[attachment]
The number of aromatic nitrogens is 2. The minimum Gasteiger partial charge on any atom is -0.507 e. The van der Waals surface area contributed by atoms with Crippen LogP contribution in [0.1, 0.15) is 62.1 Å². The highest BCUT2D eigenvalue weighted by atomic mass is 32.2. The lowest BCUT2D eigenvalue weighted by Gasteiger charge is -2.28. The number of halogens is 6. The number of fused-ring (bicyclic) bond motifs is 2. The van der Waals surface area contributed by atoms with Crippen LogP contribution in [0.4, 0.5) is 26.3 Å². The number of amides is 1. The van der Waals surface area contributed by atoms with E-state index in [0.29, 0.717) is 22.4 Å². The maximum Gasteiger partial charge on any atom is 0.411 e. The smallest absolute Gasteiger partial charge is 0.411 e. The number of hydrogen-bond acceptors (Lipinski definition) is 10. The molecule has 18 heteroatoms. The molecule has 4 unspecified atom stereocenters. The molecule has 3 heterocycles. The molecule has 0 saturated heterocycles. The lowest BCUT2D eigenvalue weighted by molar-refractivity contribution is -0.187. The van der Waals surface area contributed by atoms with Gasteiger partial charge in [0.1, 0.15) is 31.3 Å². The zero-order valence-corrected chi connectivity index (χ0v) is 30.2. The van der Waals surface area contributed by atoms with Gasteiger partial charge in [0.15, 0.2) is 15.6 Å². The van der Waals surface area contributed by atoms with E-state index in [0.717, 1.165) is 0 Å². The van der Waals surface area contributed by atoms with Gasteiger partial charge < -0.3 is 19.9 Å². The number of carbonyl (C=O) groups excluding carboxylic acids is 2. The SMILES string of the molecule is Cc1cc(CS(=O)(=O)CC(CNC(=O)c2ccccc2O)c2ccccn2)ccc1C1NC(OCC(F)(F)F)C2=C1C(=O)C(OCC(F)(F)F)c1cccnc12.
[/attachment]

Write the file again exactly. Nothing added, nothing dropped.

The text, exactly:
The number of aromatic nitrogens is 2. The minimum Gasteiger partial charge on any atom is -0.507 e. The van der Waals surface area contributed by atoms with Crippen LogP contribution in [0.1, 0.15) is 62.1 Å². The highest BCUT2D eigenvalue weighted by atomic mass is 32.2. The lowest BCUT2D eigenvalue weighted by Gasteiger charge is -2.28. The number of halogens is 6. The number of fused-ring (bicyclic) bond motifs is 2. The van der Waals surface area contributed by atoms with Crippen LogP contribution in [0.4, 0.5) is 26.3 Å². The number of amides is 1. The van der Waals surface area contributed by atoms with E-state index in [0.29, 0.717) is 22.4 Å². The maximum Gasteiger partial charge on any atom is 0.411 e. The smallest absolute Gasteiger partial charge is 0.411 e. The number of hydrogen-bond acceptors (Lipinski definition) is 10. The molecule has 18 heteroatoms. The molecule has 4 unspecified atom stereocenters. The molecule has 3 heterocycles. The molecule has 0 saturated heterocycles. The lowest BCUT2D eigenvalue weighted by molar-refractivity contribution is -0.187. The van der Waals surface area contributed by atoms with Gasteiger partial charge in [0.1, 0.15) is 31.3 Å². The zero-order valence-corrected chi connectivity index (χ0v) is 30.2. The van der Waals surface area contributed by atoms with Gasteiger partial charge in [0.15, 0.2) is 15.6 Å². The van der Waals surface area contributed by atoms with E-state index in [0.717, 1.165) is 0 Å². The van der Waals surface area contributed by atoms with Gasteiger partial charge < -0.3 is 19.9 Å². The number of carbonyl (C=O) groups excluding carboxylic acids is 2. The SMILES string of the molecule is Cc1cc(CS(=O)(=O)CC(CNC(=O)c2ccccc2O)c2ccccn2)ccc1C1NC(OCC(F)(F)F)C2=C1C(=O)C(OCC(F)(F)F)c1cccnc12.